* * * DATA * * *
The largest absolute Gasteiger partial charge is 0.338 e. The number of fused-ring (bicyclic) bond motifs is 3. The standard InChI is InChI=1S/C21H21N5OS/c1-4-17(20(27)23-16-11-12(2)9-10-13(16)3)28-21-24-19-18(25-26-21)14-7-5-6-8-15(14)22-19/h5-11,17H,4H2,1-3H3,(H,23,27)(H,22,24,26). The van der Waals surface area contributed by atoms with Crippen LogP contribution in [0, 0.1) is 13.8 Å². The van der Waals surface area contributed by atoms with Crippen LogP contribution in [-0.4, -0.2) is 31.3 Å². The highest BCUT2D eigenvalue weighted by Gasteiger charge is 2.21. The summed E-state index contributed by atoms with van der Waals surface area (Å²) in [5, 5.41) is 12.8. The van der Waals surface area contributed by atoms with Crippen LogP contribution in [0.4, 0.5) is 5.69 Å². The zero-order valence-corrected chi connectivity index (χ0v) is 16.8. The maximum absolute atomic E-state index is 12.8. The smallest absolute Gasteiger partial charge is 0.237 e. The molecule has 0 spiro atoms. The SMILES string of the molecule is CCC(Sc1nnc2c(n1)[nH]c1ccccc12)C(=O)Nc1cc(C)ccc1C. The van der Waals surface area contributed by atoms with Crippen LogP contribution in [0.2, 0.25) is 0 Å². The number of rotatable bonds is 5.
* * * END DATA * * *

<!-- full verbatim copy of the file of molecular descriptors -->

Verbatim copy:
The largest absolute Gasteiger partial charge is 0.338 e. The number of fused-ring (bicyclic) bond motifs is 3. The standard InChI is InChI=1S/C21H21N5OS/c1-4-17(20(27)23-16-11-12(2)9-10-13(16)3)28-21-24-19-18(25-26-21)14-7-5-6-8-15(14)22-19/h5-11,17H,4H2,1-3H3,(H,23,27)(H,22,24,26). The van der Waals surface area contributed by atoms with Crippen LogP contribution in [0, 0.1) is 13.8 Å². The van der Waals surface area contributed by atoms with Crippen LogP contribution in [-0.4, -0.2) is 31.3 Å². The highest BCUT2D eigenvalue weighted by Gasteiger charge is 2.21. The summed E-state index contributed by atoms with van der Waals surface area (Å²) in [5, 5.41) is 12.8. The van der Waals surface area contributed by atoms with Crippen LogP contribution in [0.4, 0.5) is 5.69 Å². The zero-order valence-corrected chi connectivity index (χ0v) is 16.8. The maximum absolute atomic E-state index is 12.8. The smallest absolute Gasteiger partial charge is 0.237 e. The molecule has 0 spiro atoms. The SMILES string of the molecule is CCC(Sc1nnc2c(n1)[nH]c1ccccc12)C(=O)Nc1cc(C)ccc1C. The van der Waals surface area contributed by atoms with Crippen LogP contribution in [0.2, 0.25) is 0 Å². The number of rotatable bonds is 5.